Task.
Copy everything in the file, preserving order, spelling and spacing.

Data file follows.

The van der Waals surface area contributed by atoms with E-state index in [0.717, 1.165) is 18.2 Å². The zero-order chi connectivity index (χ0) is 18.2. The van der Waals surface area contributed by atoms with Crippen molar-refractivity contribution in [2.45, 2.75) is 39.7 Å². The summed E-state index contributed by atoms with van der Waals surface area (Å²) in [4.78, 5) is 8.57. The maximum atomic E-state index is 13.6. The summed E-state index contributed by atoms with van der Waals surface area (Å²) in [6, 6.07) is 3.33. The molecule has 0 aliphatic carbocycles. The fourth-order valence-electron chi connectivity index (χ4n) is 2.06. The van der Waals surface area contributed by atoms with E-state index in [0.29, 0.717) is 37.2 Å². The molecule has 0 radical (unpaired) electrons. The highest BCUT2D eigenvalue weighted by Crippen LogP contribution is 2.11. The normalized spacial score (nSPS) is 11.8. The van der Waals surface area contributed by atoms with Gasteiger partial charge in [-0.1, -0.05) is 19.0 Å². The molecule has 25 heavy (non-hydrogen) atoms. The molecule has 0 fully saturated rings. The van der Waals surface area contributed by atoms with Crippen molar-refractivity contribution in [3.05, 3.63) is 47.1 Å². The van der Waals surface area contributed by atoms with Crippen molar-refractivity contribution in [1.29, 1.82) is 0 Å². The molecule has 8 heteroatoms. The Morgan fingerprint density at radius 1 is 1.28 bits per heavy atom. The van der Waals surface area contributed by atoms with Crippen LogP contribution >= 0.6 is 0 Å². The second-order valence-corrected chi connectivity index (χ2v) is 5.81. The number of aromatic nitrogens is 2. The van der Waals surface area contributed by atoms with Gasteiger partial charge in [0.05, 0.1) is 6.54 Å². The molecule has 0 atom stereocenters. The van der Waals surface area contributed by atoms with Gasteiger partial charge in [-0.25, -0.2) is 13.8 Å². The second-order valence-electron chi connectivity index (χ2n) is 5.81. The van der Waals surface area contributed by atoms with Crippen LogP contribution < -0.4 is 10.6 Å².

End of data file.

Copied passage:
The van der Waals surface area contributed by atoms with E-state index in [0.717, 1.165) is 18.2 Å². The zero-order chi connectivity index (χ0) is 18.2. The van der Waals surface area contributed by atoms with Crippen molar-refractivity contribution in [2.45, 2.75) is 39.7 Å². The summed E-state index contributed by atoms with van der Waals surface area (Å²) in [4.78, 5) is 8.57. The maximum atomic E-state index is 13.6. The summed E-state index contributed by atoms with van der Waals surface area (Å²) in [6, 6.07) is 3.33. The molecule has 0 aliphatic carbocycles. The fourth-order valence-electron chi connectivity index (χ4n) is 2.06. The van der Waals surface area contributed by atoms with E-state index in [0.29, 0.717) is 37.2 Å². The molecule has 0 radical (unpaired) electrons. The highest BCUT2D eigenvalue weighted by Crippen LogP contribution is 2.11. The normalized spacial score (nSPS) is 11.8. The van der Waals surface area contributed by atoms with Gasteiger partial charge in [-0.1, -0.05) is 19.0 Å². The molecule has 25 heavy (non-hydrogen) atoms. The molecule has 0 fully saturated rings. The van der Waals surface area contributed by atoms with Crippen molar-refractivity contribution in [3.05, 3.63) is 47.1 Å². The van der Waals surface area contributed by atoms with Crippen molar-refractivity contribution in [1.29, 1.82) is 0 Å². The molecule has 8 heteroatoms. The Morgan fingerprint density at radius 1 is 1.28 bits per heavy atom. The van der Waals surface area contributed by atoms with Crippen LogP contribution >= 0.6 is 0 Å². The second-order valence-corrected chi connectivity index (χ2v) is 5.81. The number of aromatic nitrogens is 2. The van der Waals surface area contributed by atoms with Gasteiger partial charge in [0.05, 0.1) is 6.54 Å². The molecule has 0 atom stereocenters. The van der Waals surface area contributed by atoms with Gasteiger partial charge in [-0.25, -0.2) is 13.8 Å². The second-order valence-electron chi connectivity index (χ2n) is 5.81. The van der Waals surface area contributed by atoms with Crippen LogP contribution < -0.4 is 10.6 Å².